Recognizing Irony in Cartoons and Charts

As you do this activity, keep in mind that irony presents an “incongruity between what might be expected and what actually occurs.” In the following cartoons, determine what is incongruent—ironic—about each situation. Also, consider what truth(s) the cartoonist is addressing.

Here is an example of irony from cartoonist Mark Anderson.

cartoon with dog and cat eating paper. The cat says to the dog, “Y’know, you’re right. This homework isn’t bad!”

Source: “This homework isn’t bad!,” Mark Anderson, Andertoons

The irony in this cartoon stems from a clichéd excuse we’ve all heard at least once: “My dog ate my homework.” As soon as someone utters this claim, we know it’s untrue. The scene is ironic and funny only because it is remarkably incongruent with our understanding of that excuse. Not only is this dog eating some poor student’s homework, but it’s also helping the cat develop a taste for such a meal.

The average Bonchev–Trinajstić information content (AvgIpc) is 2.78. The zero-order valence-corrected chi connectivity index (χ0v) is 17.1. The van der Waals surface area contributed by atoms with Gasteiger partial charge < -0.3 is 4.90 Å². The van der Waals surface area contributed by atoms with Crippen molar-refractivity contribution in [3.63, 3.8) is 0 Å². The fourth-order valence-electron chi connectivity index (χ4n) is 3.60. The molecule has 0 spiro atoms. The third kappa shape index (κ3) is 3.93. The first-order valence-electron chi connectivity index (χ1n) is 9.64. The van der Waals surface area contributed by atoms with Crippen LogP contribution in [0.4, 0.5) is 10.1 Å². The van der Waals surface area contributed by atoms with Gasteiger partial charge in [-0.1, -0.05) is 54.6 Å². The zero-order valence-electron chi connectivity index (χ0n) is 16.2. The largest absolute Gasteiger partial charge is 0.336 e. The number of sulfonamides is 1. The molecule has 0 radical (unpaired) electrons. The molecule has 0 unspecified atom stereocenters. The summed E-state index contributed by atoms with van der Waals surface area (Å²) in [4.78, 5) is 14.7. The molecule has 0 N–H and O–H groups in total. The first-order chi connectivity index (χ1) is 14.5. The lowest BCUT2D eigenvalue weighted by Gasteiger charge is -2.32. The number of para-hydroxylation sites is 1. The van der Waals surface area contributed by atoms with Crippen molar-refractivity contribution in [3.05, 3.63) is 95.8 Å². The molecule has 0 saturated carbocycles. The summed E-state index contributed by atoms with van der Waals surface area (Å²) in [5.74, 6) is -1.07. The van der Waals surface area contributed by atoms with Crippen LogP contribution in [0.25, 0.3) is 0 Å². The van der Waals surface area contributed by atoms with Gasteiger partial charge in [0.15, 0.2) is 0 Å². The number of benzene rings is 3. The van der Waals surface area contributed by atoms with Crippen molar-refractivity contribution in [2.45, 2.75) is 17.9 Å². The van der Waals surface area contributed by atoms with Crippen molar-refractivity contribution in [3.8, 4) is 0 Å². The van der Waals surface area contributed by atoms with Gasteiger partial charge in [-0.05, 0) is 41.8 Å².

The picture below demonstrates another example of irony. Consider the subject and style of the photograph. In what ways is it incongruent with your expectations? Record your observations using your notes. When you're finished, check your understanding.

Black and white image of a young female reading a book.

Source: “Your Daily Dose of Irony,” catthebeatnik, Flickr

Check Your Understanding

Sample Response:

The book cover in the picture reads “Color Photography,” but the picture is black and white. It seems like a reasonable expectation that the picture would be in color given the book cover.